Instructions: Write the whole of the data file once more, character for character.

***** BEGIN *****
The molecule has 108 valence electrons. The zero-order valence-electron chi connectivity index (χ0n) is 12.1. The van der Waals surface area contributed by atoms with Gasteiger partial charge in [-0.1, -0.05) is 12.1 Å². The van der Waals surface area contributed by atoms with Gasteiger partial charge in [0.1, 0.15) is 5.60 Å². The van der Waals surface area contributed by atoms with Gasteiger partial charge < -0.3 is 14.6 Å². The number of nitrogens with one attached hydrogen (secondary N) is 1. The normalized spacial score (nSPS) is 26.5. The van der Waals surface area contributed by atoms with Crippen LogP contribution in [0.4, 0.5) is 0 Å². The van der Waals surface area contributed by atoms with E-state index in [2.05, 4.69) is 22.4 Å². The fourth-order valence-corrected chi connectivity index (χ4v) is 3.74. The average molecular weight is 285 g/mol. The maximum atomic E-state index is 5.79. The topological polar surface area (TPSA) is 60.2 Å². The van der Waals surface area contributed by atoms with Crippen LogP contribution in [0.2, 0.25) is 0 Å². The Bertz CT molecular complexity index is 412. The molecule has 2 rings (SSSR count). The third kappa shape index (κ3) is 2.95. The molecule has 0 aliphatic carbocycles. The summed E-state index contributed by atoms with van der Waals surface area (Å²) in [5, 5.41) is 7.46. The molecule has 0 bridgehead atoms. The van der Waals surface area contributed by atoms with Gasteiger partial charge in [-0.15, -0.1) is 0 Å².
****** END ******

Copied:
The molecule has 108 valence electrons. The zero-order valence-electron chi connectivity index (χ0n) is 12.1. The van der Waals surface area contributed by atoms with Gasteiger partial charge in [-0.1, -0.05) is 12.1 Å². The van der Waals surface area contributed by atoms with Gasteiger partial charge in [0.1, 0.15) is 5.60 Å². The van der Waals surface area contributed by atoms with Gasteiger partial charge < -0.3 is 14.6 Å². The number of nitrogens with one attached hydrogen (secondary N) is 1. The normalized spacial score (nSPS) is 26.5. The van der Waals surface area contributed by atoms with Crippen LogP contribution in [0.4, 0.5) is 0 Å². The van der Waals surface area contributed by atoms with E-state index in [2.05, 4.69) is 22.4 Å². The fourth-order valence-corrected chi connectivity index (χ4v) is 3.74. The average molecular weight is 285 g/mol. The maximum atomic E-state index is 5.79. The topological polar surface area (TPSA) is 60.2 Å². The van der Waals surface area contributed by atoms with Crippen LogP contribution in [0.2, 0.25) is 0 Å². The Bertz CT molecular complexity index is 412. The molecule has 2 rings (SSSR count). The third kappa shape index (κ3) is 2.95. The molecule has 0 aliphatic carbocycles. The summed E-state index contributed by atoms with van der Waals surface area (Å²) in [5, 5.41) is 7.46. The molecule has 0 bridgehead atoms. The van der Waals surface area contributed by atoms with Gasteiger partial charge in [-0.15, -0.1) is 0 Å².